Music Reviews

Papa Wheelie

Papa Wheelie

Live Lycanthropy


Jason Newsted was known for making fairly heavy music in a band called Flotsam & Jetsam several years ago, themselves, a step beneath the popularized thrash metal of the time from the reigning “Big 4,” and fast forward some eighteen or twenty years later, Newsted’s about two years removed from the mighty Metallica — one of those Big 4 originals, hard to imagine as it is today — and what ya got here is a decade old keg that’s finally been tapped. Not only is he making some of the most eclectically extreme heavy music going, he’s flying all over the map here. Anyone who missed the IR8 vs. Sexoturica project released a few months ago missed out on some brutally heavy shit that threw back to yesterday’s vintage thrash scene and today’s more deathcore moments.

Papa Wheelie sounds something like a rumbling battle tank, blown speakers, and prisoners on parade… and that only goes for what’s listenable. If you are familiar with the former project, you also know that Mr. Newsted’s first job wasn’t behind the mic. His is a perfectly normal speaking voice that gurgles blood once you plug him in, and we’re talking on the far side of warbled where “death” vox are concerned, though relief can be found on two of the album’s ten tracks.

Newsted’s joined by two guys named Ledesma and Wiig, forming an impromptu trio that by their own admission, just “turn up the amps and let it rip.” Live Lycanthropy is just that, a live in the studio jam session that reaches nearly dysfunctional proportions, which only add to its sincerity. The music’s off in so many directions, with Newsted going apeshit on the guitar neck and running riffs and scales like he’d either been doing ’em all his life or never picked up a guitar before!

So what we got are ten (stay tuned) stoner, doom, and death cuts that reach back once and again to the adversarial aggression of crusty punk and hardcore, and fit no particular parameters except with respect to distortion and raw. Track five, “The Telephone Song” and its “electric funeralized” style of slo-burn takes top honors here, along with its antsy, Kyuss-like follow up “Fireface” and the punk-fueled burner, “Sink Like Stone,” that’s so damned good it’ll probably turn up on the next Mötorhead record!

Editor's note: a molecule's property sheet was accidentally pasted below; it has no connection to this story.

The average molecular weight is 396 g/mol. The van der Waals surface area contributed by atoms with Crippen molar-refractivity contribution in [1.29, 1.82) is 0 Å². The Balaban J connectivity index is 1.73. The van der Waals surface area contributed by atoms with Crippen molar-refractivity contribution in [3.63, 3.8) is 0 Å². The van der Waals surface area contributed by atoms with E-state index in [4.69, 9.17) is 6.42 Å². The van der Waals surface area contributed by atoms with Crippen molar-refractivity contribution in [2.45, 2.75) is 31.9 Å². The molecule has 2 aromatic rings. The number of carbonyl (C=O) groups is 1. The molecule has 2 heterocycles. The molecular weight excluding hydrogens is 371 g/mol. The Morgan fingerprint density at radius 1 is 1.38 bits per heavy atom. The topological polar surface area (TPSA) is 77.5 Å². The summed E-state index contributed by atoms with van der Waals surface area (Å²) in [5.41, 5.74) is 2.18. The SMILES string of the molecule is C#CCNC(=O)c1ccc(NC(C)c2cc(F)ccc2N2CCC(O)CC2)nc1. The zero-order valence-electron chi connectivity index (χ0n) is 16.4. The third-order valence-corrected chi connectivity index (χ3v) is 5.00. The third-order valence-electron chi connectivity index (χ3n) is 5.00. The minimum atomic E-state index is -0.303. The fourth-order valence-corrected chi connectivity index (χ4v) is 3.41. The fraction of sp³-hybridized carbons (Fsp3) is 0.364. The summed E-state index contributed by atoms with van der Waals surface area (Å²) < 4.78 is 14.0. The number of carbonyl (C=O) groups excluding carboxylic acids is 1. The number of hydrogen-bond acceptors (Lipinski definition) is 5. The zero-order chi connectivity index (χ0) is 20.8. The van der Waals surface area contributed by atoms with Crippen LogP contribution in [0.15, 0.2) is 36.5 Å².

Papa Wheelie was conceived to be a spur of the moment act of shred and spontaneit, recorded for a one time only jam session and apparent special gift for the eight or twelve in witness. The end result can be heard stretching the limits of audibility to its very last fibers, and if you can imagine a combination of early Clutch, Goatsnake, Soilent Green, and Hellhammer’s Apocalyptic Raids, you’ll dig the indignant dynamics presented here while waiting for the final blow to come.

Chophouse Records:

Music Reviews

Foo Fighters

Foo Fighters

One By One


One By One, the latest album from the Foo Fighters, rocks. Problem is, that is about all it does. Now, don’t get me wrong, it’s a decent enough album, maybe even a good one on some days — but it took this listener several listens and more than a couple of weeks to finally enjoy all that I was hearing. And in my mind, that’s just working too hard.

The album is chockful of rock, from start to finish. Whereas previous Foo Fighters work focused primarily on rocking your socks off, there were always the occasional moments of slowed down beauty (“Big Me,” from their debut album, for example). Grohl and company made sure to mix it up just a bit here and there, and by doing so, kept their previous albums a bit more engaging than this current effort. I do like rock — I hope I’m not too old to dislike the genre any more — but I don’t particularly care for the Puddle Of Mudd/Staind/Limp Bizkit state of things. One By One definitely stands heads and shoulders above the aforementioned bands, and for that fact alone, I’m glad they released this album — if for no other reason than to remind today’s “rock stars” what real, true, pulsing rock n’ roll is all about.